The Missile Defense Agency is working with Lockheed Martin to build a land-based Aegis Ashore ballistic missile defense site in Romania as part of a broader strategy to widen the ballistic-missile defense protective envelope over Europe and other areas by drawing upon historically ship-based Aegis radar technology, Pentagon officials said.
An Aegis Ashore deck house, complete with Standard Missile-3, or SM-3, intercept capability, is slated to be operational in Romania by 2015, Rick Lehner, MDA spokesman told Military.com in an interview. The effort is part of the Pentagon’s European Phased Adaptive Approach missile defense plan which calls for land-based BMD intercept capability to be operational at locations in Romania by 2015 and Poland by 2018, he added.
“This plan utilizes a proven Aegis weapons system and is a lot less expensive than having ships on station doing the same mission. What you have is a permanent capability. This really is a phased adaptive approach in three separate phases. The primary benefit is you can assemble a proven missile defense system that can defend Europe,” Lehner said.
The Romanian Aegis Ashore site will be configured to fire the test-proven SM-3 IB interceptor missile, Lehner said. However, the Polish site for 2018 will be able to fire the larger, more powerful SM-3 IIA missile, which has a longer range, he added.
Preparations for the Romanian site are already underway, said Nick Bucci, director of BMD development programs at Lockheed Martin’s Mission Systems and Training business.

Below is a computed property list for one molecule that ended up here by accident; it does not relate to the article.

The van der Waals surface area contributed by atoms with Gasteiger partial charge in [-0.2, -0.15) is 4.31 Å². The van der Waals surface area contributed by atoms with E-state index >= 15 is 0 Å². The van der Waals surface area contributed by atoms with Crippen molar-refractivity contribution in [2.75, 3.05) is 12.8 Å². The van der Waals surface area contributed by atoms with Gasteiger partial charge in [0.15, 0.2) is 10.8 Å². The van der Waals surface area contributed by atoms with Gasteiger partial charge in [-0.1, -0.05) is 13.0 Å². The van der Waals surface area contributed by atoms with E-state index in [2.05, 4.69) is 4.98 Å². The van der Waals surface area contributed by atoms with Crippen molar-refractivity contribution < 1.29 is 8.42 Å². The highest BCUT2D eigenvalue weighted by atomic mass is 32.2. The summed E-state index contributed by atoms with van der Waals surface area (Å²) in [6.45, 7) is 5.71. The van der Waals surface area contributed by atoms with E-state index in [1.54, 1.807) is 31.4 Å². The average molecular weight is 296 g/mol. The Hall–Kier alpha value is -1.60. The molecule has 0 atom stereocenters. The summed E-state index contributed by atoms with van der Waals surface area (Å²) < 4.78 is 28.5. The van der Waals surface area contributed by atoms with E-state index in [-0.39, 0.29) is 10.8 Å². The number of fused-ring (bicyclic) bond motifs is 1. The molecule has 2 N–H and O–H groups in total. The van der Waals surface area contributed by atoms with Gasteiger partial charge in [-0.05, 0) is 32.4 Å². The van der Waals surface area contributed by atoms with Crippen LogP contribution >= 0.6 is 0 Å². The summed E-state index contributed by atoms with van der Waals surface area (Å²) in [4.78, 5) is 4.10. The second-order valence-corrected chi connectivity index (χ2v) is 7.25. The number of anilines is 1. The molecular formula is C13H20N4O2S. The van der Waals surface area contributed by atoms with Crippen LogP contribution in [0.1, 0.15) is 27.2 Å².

“When you look at Aegis Ashore, it has been a faster development production and deployment program than any I have ever experienced. The ability to do it at a faster pace happened because everything was geared toward getting to the deployment date of 2015 for Romania,” Bucci explained. . . .
In existence since 2004, Aegis BMD is now operating on 28 Navy ships and with a number of allied nations. U.S. allies with Aegis capability include the Japan Self Defense Forces, Spanish Navy, the South Korean Navy, the Royal Australian Navy, Italy, Denmark and others, MDA officials said.
At the same time, Aegis BMD technology exists in increments; software and hardware configurations designed to gradually improve technical performance. While most existing Aegis ships use what’s called Aegis BMD Weapons System 3.6 or 4.0, there are several next-generation BMD Weapons Systems currently in development called 5.0 or 5.1, MDA and Lockheed officials explained.
The Aegis ashore deckhouse slated for Romania is being engineered with Aegis BMD Weapons System 5.0 — an integrated suite of technologies which provides multi-mission signal processing capability, Lockheed officials said.